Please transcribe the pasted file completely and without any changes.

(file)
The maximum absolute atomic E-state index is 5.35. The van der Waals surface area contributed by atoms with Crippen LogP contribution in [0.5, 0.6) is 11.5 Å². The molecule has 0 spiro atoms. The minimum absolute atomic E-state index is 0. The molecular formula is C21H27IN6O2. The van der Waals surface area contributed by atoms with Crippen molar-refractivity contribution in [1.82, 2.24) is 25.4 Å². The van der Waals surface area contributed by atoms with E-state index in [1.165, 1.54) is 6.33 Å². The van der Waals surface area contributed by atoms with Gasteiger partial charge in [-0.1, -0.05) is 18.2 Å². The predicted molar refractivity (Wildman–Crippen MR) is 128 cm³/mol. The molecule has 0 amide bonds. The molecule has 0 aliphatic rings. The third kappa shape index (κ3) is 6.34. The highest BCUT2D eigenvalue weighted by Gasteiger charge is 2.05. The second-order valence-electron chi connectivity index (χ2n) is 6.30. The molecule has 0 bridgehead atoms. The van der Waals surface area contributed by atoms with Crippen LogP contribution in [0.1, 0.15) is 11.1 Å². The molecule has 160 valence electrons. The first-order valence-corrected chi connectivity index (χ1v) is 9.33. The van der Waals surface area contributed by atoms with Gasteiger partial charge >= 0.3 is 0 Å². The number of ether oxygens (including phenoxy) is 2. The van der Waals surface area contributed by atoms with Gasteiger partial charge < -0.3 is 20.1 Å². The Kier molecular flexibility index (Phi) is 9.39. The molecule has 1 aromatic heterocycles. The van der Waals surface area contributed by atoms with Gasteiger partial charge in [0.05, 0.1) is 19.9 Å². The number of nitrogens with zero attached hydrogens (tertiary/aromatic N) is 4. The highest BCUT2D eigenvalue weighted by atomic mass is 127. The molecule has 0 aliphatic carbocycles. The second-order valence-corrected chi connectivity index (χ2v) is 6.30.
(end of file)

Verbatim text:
The maximum absolute atomic E-state index is 5.35. The van der Waals surface area contributed by atoms with Crippen LogP contribution in [0.5, 0.6) is 11.5 Å². The molecule has 0 spiro atoms. The minimum absolute atomic E-state index is 0. The molecular formula is C21H27IN6O2. The van der Waals surface area contributed by atoms with Crippen molar-refractivity contribution in [1.82, 2.24) is 25.4 Å². The van der Waals surface area contributed by atoms with E-state index in [1.165, 1.54) is 6.33 Å². The van der Waals surface area contributed by atoms with Gasteiger partial charge in [-0.1, -0.05) is 18.2 Å². The predicted molar refractivity (Wildman–Crippen MR) is 128 cm³/mol. The molecule has 0 amide bonds. The molecule has 0 aliphatic rings. The third kappa shape index (κ3) is 6.34. The highest BCUT2D eigenvalue weighted by Gasteiger charge is 2.05. The second-order valence-electron chi connectivity index (χ2n) is 6.30. The molecule has 0 bridgehead atoms. The van der Waals surface area contributed by atoms with Crippen LogP contribution in [0.1, 0.15) is 11.1 Å². The molecule has 160 valence electrons. The first-order valence-corrected chi connectivity index (χ1v) is 9.33. The van der Waals surface area contributed by atoms with Gasteiger partial charge >= 0.3 is 0 Å². The number of ether oxygens (including phenoxy) is 2. The van der Waals surface area contributed by atoms with Gasteiger partial charge < -0.3 is 20.1 Å². The Kier molecular flexibility index (Phi) is 9.39. The molecule has 1 aromatic heterocycles. The van der Waals surface area contributed by atoms with Gasteiger partial charge in [0.05, 0.1) is 19.9 Å². The number of nitrogens with zero attached hydrogens (tertiary/aromatic N) is 4. The highest BCUT2D eigenvalue weighted by atomic mass is 127. The molecule has 0 aliphatic carbocycles. The second-order valence-corrected chi connectivity index (χ2v) is 6.30.